Brixton students have praised a collaborative scheme which strives to close the digital skills gap in the younger generation.
Now in its second year, the Nominet Digital Neighbourhood programme teamed up with Brixton based creative network Livity to facilitate three days of digital skills training for young people between the ages of 18 and 24.
Covering skills such as data analysis, Google Adwords, SEO and optimising social media presence, the course aims to increase digital awareness in local communities.
Upon completing the training, students are paired with a local small business in a paid placement over the course of two weeks and encouraged to utilise their skills in a working environment.
Sixth Form student Aeshya Alohan-Eke, who participated in the scheme, believes there is a gap in the education system that needs to be filled.
She said: “We are not taught about the stuff we’ll do in work and that’s across the board. Coming to a workshop like this is really useful for me.
“At least I know I’m using these skills for something important and I might even get some work experience out of it”.
In light of recent figures that show 26% of 18-24 year olds struggle to find work experience, the programme’s mission is twofold; support the potential of digital savvy young people and their transition into the work place whilst helping small businesses tap into the world of online marketing and reducing the digital skills gap.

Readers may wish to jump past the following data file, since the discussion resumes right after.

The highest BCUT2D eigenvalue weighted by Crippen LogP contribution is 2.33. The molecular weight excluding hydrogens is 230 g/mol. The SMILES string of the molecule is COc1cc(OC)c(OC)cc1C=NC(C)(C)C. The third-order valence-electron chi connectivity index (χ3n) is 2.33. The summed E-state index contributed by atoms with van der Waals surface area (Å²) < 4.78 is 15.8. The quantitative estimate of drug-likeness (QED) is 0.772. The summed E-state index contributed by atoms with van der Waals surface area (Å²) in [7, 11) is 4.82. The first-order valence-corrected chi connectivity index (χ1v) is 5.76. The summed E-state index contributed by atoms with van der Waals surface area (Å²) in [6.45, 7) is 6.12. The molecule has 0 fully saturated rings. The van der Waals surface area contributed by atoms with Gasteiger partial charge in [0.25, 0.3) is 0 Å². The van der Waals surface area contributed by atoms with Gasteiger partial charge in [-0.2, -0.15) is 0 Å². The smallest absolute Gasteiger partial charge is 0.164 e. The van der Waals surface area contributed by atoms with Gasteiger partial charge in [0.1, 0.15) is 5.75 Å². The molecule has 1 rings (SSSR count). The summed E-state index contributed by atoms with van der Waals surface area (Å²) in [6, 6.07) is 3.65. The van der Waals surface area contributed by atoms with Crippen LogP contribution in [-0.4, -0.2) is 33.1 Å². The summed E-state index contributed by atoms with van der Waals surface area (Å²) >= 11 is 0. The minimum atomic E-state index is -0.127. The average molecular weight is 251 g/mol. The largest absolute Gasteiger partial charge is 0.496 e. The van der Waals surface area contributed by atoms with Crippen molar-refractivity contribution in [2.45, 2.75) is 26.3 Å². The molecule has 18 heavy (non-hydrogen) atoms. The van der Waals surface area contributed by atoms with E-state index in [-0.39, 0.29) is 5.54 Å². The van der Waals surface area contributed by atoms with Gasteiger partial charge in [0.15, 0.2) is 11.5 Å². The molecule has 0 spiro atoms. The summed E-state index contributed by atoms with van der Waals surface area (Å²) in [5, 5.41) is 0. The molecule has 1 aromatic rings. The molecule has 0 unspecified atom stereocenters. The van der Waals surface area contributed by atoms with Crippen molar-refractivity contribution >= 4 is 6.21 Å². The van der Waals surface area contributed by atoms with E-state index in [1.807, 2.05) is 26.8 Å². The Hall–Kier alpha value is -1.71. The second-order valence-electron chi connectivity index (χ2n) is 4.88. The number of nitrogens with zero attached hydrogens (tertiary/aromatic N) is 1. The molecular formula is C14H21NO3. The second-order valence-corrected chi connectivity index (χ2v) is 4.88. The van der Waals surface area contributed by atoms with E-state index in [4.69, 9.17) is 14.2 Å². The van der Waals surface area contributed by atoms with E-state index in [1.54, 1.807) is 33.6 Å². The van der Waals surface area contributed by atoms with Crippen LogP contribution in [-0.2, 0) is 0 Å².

Aishat Ola-Said, senior talent manager at Livity, attributes the growing gap to a lack of digital focus in the generic education system.
She said: “I don’t think the curriculum has caught up with the pace of digital. The training that is available in schools and colleges doesn’t reflect the skills students need when they join the work force”.
The motivation for joining the scheme varied throughout the group, with some students wanting to expand their transferrable skills as a means to gaining work experience and others striving to prepare for their own entrepreneurial ventures.
Melissa Legarda joined the programme to develop her digital skills prior to launching her own online brand in the upcoming months.
She said: “It gives you a deeper understanding and more confidence to go forward and tackle stuff on your own that you can tailor towards your own needs.”
Ultimately, the scheme strives to support students in discovering their own potential and with that grows a confidence to pursue digital opportunities in a professional capacity.
On the key principles of the scheme, course leader Keye Oduneye said: “A lot of it falls back to confidence, self-belief and showing [the students] they can do it.”
With Nominet’s investment, the programme has also reached the cities of Cardiff, Glasgow and Leeds and aims to upskill 175 young people this year.